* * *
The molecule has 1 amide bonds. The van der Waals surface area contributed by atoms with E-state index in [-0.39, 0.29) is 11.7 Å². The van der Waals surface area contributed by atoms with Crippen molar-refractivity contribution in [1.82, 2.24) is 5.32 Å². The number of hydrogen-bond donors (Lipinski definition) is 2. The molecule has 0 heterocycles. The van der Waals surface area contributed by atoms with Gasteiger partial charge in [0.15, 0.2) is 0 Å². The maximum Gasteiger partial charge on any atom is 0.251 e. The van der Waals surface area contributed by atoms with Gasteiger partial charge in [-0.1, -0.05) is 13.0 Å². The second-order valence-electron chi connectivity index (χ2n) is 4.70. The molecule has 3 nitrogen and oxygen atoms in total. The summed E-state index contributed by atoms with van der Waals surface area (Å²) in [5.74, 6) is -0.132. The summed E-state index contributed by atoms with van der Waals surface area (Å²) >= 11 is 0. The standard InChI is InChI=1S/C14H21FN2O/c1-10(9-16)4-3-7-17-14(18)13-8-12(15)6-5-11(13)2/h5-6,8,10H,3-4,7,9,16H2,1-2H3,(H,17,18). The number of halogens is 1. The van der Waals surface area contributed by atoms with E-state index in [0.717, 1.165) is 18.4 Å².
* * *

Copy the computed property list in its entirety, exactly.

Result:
The molecule has 1 amide bonds. The van der Waals surface area contributed by atoms with E-state index in [-0.39, 0.29) is 11.7 Å². The van der Waals surface area contributed by atoms with Crippen molar-refractivity contribution in [1.82, 2.24) is 5.32 Å². The number of hydrogen-bond donors (Lipinski definition) is 2. The molecule has 0 heterocycles. The van der Waals surface area contributed by atoms with Gasteiger partial charge in [0.15, 0.2) is 0 Å². The maximum Gasteiger partial charge on any atom is 0.251 e. The van der Waals surface area contributed by atoms with Gasteiger partial charge in [-0.1, -0.05) is 13.0 Å². The second-order valence-electron chi connectivity index (χ2n) is 4.70. The molecule has 3 nitrogen and oxygen atoms in total. The summed E-state index contributed by atoms with van der Waals surface area (Å²) in [5.74, 6) is -0.132. The summed E-state index contributed by atoms with van der Waals surface area (Å²) >= 11 is 0. The standard InChI is InChI=1S/C14H21FN2O/c1-10(9-16)4-3-7-17-14(18)13-8-12(15)6-5-11(13)2/h5-6,8,10H,3-4,7,9,16H2,1-2H3,(H,17,18). The number of halogens is 1. The van der Waals surface area contributed by atoms with E-state index in [0.717, 1.165) is 18.4 Å².